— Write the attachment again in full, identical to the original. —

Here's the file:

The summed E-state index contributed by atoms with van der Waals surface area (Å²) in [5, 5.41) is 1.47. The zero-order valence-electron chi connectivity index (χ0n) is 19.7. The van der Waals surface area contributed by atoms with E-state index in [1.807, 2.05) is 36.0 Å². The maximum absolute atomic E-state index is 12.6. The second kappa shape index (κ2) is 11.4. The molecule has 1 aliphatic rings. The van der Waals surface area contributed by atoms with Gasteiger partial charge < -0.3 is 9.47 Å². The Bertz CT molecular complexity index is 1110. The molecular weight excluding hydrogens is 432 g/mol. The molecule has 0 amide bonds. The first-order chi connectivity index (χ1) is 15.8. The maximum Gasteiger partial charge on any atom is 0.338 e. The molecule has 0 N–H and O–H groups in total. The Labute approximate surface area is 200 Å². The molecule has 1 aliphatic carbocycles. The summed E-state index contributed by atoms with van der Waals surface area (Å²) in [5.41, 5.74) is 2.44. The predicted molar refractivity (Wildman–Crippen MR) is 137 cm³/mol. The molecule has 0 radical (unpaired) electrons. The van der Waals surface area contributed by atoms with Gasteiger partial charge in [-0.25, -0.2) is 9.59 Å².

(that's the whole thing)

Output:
The summed E-state index contributed by atoms with van der Waals surface area (Å²) in [5, 5.41) is 1.47. The zero-order valence-electron chi connectivity index (χ0n) is 19.7. The van der Waals surface area contributed by atoms with E-state index in [1.807, 2.05) is 36.0 Å². The maximum absolute atomic E-state index is 12.6. The second kappa shape index (κ2) is 11.4. The molecule has 1 aliphatic rings. The van der Waals surface area contributed by atoms with Gasteiger partial charge < -0.3 is 9.47 Å². The Bertz CT molecular complexity index is 1110. The molecular weight excluding hydrogens is 432 g/mol. The molecule has 0 amide bonds. The first-order chi connectivity index (χ1) is 15.8. The maximum Gasteiger partial charge on any atom is 0.338 e. The molecule has 0 N–H and O–H groups in total. The Labute approximate surface area is 200 Å². The molecule has 1 aliphatic carbocycles. The summed E-state index contributed by atoms with van der Waals surface area (Å²) in [5.41, 5.74) is 2.44. The predicted molar refractivity (Wildman–Crippen MR) is 137 cm³/mol. The molecule has 0 radical (unpaired) electrons. The van der Waals surface area contributed by atoms with Gasteiger partial charge in [-0.25, -0.2) is 9.59 Å².